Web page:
In 1983, two doctors, Dr. Barry Marshall and Dr. Robin Warren, said bacteria caused stomach ulcers and the ulcers should be treated with antibiotics. They were ridiculed by their gastroenterologist peers because the consensus at the time was that ulcers were caused by stress and poor diet and the treatment was acid-neutralizing drugs. Today, a bacteria called Helicobacter pylori is recognized as the major cause of stomach ulcers, and is treated with antibiotics.
Consensus is not science, and neither is the belief that something cannot exist unless absolute proof is available.
Physicians who treat PTF could use the same rigorous absolute proof standard to support their conclusions as those wh don’t belief in PTF. Just as one doctor may say there is no absolute proof that says whiplash trauma causes fibromyalgia, another doctor can say there is no absolute proof that whiplash trauma does NOT cause fibromyalgia.
We are allowed to accept the notion that trauma from whiplash injury caues severe injuries, and some injured patients get fibromyalgia because no other explanation accounts for the observations, experiences, and scientific studies we’ve accumulated to date. We are not abandoning scientific standards, rather we are accepting the evidence we have as the most reasonable explanation.
Ultimately we are trying to help the patients do as well as they can. Because at the end of each day, when the courtrooms are quiet, and when all the scientists, medical experts, and authorities have gone to bed, the patients still have pain and need our help.
I have learned from patients that they are most concerned about what’s going to happen to them and what can they do to help their condition. Patients do not care about the attempts by disbelieving doctors to create “controversies” regarding whiplash related fibromyalgia.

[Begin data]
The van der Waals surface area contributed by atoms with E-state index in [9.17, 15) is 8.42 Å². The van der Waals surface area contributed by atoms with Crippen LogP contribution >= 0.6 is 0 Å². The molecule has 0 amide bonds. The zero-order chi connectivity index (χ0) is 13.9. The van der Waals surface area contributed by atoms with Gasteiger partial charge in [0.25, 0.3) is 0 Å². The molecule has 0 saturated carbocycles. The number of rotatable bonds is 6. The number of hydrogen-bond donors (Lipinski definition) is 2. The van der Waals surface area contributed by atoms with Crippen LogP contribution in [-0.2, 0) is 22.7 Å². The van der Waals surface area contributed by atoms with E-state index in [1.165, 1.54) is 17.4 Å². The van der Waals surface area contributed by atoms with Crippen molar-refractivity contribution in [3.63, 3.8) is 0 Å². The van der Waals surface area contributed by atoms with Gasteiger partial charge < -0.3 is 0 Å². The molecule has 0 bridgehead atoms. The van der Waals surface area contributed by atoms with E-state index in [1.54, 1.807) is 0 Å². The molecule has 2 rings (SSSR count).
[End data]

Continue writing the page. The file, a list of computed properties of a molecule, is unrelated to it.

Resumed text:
The patients already know their trauma was the cause of their fibromyalgia. They want their doctors to help them make the best recovery possible and restore as much ability as possible, not to tell them that some think their condition is “controversial.”
FIBROMYALGIA CONTROVERSIES: POINT-COUNTERPOINT
by Mark J Pellegrino, MD
Point: No obvious pathology in fibromyalgia
Counterpoint: We know a lot about the pathophysiology and have objective tender point abnormalities
Point: Therapy does not cure fibromyalgia
Counterpoint: Treatments can heal/help fibromyalgia even if there is no cure
Point: Treatments are costly
Counterpoint: What is the price of improving quality of life?
Point: No proof that trauma causes fibromyalgia
Counterpoint: Much evidence that trauma causes fibromyalgia. No proof that trauma DOESN’T cause fibromyalgia
Point: Legal system too involved in fibromyalgia
Counterpoint: This country has laws regarding trauma and liability
Point: Labeling people with fibromyalgia has gotten out of control
Counterpoint: Fibromyalgia is a legitimate, valid medical diagnosis
Point: It is a syndrome, not a disease
Counterpoint: It is a disease of pain perception
Point: We should limit treatments of fibromyalgia
Counterpoint: We should teach home programs and personal responsibility
Point: A few people use most of the care
Counterpoint: Some require more treatments to achieve a better outcome
Point: Fibromyalgia is over diagnosed
Counterpoint: Fibromyalgia is undertreated
Point: There should be no disability awards for fibromyalgia
Counterpoint: Each person’s situation is unique and decisions regarding disability should be individualized
Point: Illness magnified by medical model of care
Counterpoint: Illness helped by chronic pain approaches
1. Muhammad B Yunus was the first to publish a study describing FM’s clinical characteristics, nearly 30 years ago. In 2000 he published the article, “Central Sensitivity Syndromes: A unified concept for fibromyalgia and other maladies,” JIRA 2000;8:27-33. In June 2007 and Jan 2008, he published reports in the journal Seminars in Arthritis and Rheumatism suggesting that Fibromyalgia and overlapping disorders be categorized as “Central Sensitivity Syndromes” (CSS), based on “mutual associations” and evidence for central sensitization (hypersensitization of the central nervous system) among several of the disorders.
Note: This article is excerpted with kind permission from Dr. Pellegrino’s book, Fibromyalgia, Up Close & Personal © Anadem Publishing, Inc. and Mark Pellegrino, MD, 2005. You may purchase a copy of this highly recommended book by contacting Dr. Pellegrino’s office at the Ohio Pain & Rehab Specialists Center (Phone: 330-498-9865, Toll-Free: 800-529-7500).